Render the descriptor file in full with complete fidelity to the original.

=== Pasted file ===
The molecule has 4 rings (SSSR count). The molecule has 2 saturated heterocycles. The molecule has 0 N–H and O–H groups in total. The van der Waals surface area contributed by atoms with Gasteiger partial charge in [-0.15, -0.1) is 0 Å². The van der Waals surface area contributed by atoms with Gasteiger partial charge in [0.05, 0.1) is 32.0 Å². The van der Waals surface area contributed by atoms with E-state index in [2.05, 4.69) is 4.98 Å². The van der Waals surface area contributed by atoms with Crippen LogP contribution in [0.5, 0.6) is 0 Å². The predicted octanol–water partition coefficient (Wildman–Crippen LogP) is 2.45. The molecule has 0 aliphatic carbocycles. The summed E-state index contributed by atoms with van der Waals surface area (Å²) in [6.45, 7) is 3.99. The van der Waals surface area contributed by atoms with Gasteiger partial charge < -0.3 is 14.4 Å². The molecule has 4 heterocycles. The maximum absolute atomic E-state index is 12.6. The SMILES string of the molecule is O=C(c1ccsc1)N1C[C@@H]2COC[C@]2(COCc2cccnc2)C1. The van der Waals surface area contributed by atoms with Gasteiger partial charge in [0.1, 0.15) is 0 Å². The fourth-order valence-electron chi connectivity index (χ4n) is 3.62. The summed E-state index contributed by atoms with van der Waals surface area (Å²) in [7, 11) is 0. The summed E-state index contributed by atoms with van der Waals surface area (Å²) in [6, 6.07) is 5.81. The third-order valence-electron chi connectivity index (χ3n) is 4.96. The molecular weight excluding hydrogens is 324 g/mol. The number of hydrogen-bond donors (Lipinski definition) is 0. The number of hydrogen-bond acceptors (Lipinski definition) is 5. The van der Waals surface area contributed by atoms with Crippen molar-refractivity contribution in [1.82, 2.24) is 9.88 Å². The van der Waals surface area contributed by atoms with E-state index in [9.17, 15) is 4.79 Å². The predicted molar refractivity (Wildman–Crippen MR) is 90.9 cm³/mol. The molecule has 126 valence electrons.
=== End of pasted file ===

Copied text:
The molecule has 4 rings (SSSR count). The molecule has 2 saturated heterocycles. The molecule has 0 N–H and O–H groups in total. The van der Waals surface area contributed by atoms with Gasteiger partial charge in [-0.15, -0.1) is 0 Å². The van der Waals surface area contributed by atoms with Gasteiger partial charge in [0.05, 0.1) is 32.0 Å². The van der Waals surface area contributed by atoms with E-state index in [2.05, 4.69) is 4.98 Å². The van der Waals surface area contributed by atoms with Crippen LogP contribution in [0.5, 0.6) is 0 Å². The predicted octanol–water partition coefficient (Wildman–Crippen LogP) is 2.45. The molecule has 0 aliphatic carbocycles. The summed E-state index contributed by atoms with van der Waals surface area (Å²) in [6.45, 7) is 3.99. The van der Waals surface area contributed by atoms with Gasteiger partial charge < -0.3 is 14.4 Å². The molecule has 4 heterocycles. The maximum absolute atomic E-state index is 12.6. The SMILES string of the molecule is O=C(c1ccsc1)N1C[C@@H]2COC[C@]2(COCc2cccnc2)C1. The van der Waals surface area contributed by atoms with Gasteiger partial charge in [0.1, 0.15) is 0 Å². The fourth-order valence-electron chi connectivity index (χ4n) is 3.62. The summed E-state index contributed by atoms with van der Waals surface area (Å²) in [7, 11) is 0. The summed E-state index contributed by atoms with van der Waals surface area (Å²) in [6, 6.07) is 5.81. The third-order valence-electron chi connectivity index (χ3n) is 4.96. The molecular weight excluding hydrogens is 324 g/mol. The number of hydrogen-bond donors (Lipinski definition) is 0. The number of hydrogen-bond acceptors (Lipinski definition) is 5. The van der Waals surface area contributed by atoms with Crippen molar-refractivity contribution in [1.82, 2.24) is 9.88 Å². The van der Waals surface area contributed by atoms with E-state index in [9.17, 15) is 4.79 Å². The predicted molar refractivity (Wildman–Crippen MR) is 90.9 cm³/mol. The molecule has 126 valence electrons.